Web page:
Wednesday, July 28, 2010

The Disappearing Spoon by Sam Kean

book cover

The Disappearing Spoon:
...the History of the World from the Periodic Table of the Elements
by Sam Kean

Hardback: 400 pages
Publisher: Little, Brown, and Company
First Released: July 2010

Source: Advanced Reader Copy from the publisher.

Book Description, my take:
Learn about the history of the world through the story of the periodic table. From the tale of how the Big Bang created all of the natural elements to stories from the international race among scientists to discover and then create new elements, it's not a peaceful history. Sam Kean teaches the chemistry and physics surrounding the elements on the periodic table through stories of the Noble-winning scientists who studied them. It's science and social history with some trivia (like the prank involving a dissolving metal spoon) scattered throughout.

The Disappearing Spoon teaches the chemistry and physics of atoms and the periodic table. It's taught primarily in the context of short biographies about the Noble prize winning scientists (plus some others) who discovered the various elements or who discovered important things about how the elements or atoms are put together.

Based on the book description I was given, I was expecting more trivia about the elements and how they are and have been used rather than a book teaching science with a main focus on scientists. However, the author's casual, lively, and sometimes crude tone made the stories entertaining--probably even more so to young males than to me. I did get a little tired of the author's judgmental attitude, though. It seemed like every human action had to be either brilliant or insanely stupid.

The author's explanations of how things worked (atoms, periodic table, etc.) were easy for me to follow, but that might partly be because I took a lot of science courses in college. The initial science lessons were high school level, but the ending lessons were more college level (though high schoolers can probably follow them).

The book primarily focused on science and scientists, but there were a few stories of invention, greed, destruction or just plain weirdness based around non-scientists. Though I didn't actually check to make sure, it seemed like every element on the periodic table was covered at least briefly. Some of the areas in which he discussed the use of the elements were warfare (chemical warfare, nuclear bombs, dirty bombs), medicine, politics, art, biology (especially DNA), as poison, as money (counterfeiting, a strange gold rush), and under super-cool conditions. He also covered a Big Bang model of how the elements were formed (with a "see, no god needed!" emphasis), how radiometric dating methods were thought up and used to generate dates for the age of the Earth that were old enough to give biological evolution a chance of occurring (since previous dating methods gave too "young" of an age to allow for it), and how biases can prevent critical viewing of scientific data (though he didn't seem to notice his own bias).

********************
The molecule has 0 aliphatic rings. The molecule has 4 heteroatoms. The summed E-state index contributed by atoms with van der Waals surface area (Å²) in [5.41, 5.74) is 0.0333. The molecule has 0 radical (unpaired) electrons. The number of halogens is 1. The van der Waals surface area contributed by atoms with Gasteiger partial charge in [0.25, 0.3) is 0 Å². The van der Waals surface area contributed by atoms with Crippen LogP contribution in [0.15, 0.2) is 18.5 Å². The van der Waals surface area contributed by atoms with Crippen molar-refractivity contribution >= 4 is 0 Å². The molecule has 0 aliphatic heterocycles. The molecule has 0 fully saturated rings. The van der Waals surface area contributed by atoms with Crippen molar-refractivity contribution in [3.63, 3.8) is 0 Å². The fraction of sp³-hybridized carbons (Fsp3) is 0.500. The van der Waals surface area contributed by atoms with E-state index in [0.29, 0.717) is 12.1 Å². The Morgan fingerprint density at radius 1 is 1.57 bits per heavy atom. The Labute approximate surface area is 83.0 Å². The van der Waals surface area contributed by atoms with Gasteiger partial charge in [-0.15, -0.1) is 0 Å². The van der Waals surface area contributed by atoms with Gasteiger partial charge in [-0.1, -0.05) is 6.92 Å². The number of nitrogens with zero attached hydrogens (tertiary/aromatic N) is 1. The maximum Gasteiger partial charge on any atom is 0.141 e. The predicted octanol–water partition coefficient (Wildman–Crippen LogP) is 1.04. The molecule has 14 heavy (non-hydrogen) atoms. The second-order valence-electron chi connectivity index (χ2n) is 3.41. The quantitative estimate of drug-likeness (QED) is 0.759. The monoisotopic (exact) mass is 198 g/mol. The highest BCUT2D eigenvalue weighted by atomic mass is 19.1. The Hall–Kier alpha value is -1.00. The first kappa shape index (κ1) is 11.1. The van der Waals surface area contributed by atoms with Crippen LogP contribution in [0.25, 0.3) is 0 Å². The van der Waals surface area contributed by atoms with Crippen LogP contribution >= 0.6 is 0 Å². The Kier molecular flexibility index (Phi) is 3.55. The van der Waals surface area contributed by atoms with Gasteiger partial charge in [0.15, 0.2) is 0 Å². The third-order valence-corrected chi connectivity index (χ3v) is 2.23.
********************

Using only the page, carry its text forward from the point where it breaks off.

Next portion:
He worked a lot of "there is no God, humans & Earth aren't special, and evolution is true" apologetics into this book. I wouldn't mind so much if, in the appendix, he hadn't presented what "young-earth creationists believe" by mixing true statements with misrepresented and apparently ridiculous ones as well as completely inaccurate ones. So now, if these readers come across the true argument, they'll dismiss it without really considering it--they'll think they know all about it when they don't.

There were a few black and white photographs of scientists and a few charts. I thought it funny that the author mentioned how important bubble research proved to be in furthering atomic research, yet my grandpa--who was world-renown for doing some of the basic bubble research the author kept referring to--was never mentioned by name. (It's funny because I could never understand why researching bubble formation was important until after he died, when I'd read books like this one.)

Overall, the book was entertaining and interesting, though not so much so that I'd want to read it again. The people who'd be most interested by it are probably high school or college age males who idolize science as pure and untarnished but who also like somewhat scandalous tales about scientists, their competitions to make Noble-winning discoveries, and their fights over who made a discovery first.

If you've read this book, what do you think about it? I'd be honored if you wrote your own opinion of the book in the comments.

Excerpt from pages 47-48:
Disappointingly, German chemist Robert Bunsen didn't actually invent "his" burner, just improved the design and popularized it in the mid-1800s. Even without the Bunsen burner, he managed to pack plenty of danger and destruction into his life.

Bunsen's first love was arsenic. Although element thirty-three has had quite a reputation since ancient times (Roman assassins used to smear it on figs), few law-abiding chemists knew much about arsenic before Bunsen started sloshing it around in test tubes. He worked primarily with arsenic-based cacodyls, chemicals whose name is based on the Greek word for "stinky." Cacodyls smelled so foul, Bunsen said, they made him hallucinate, "produc[ing] instantaneous tingling of the hands and feet, even giddiness and insensibility." His tongue became "covered with a black coating." Perhaps from self-interest, he soon developed what's still the best antidote to arsenic poisoning, iron oxide hydrate, a chemical related to rust that clamps onto arsenic in the blood and drags it out. Still, he couldn't shield himself from every danger. The careless explosion of a glass beaker of arsenic nearly blew out his right eye and left him half-bind for the last sixty years of his life.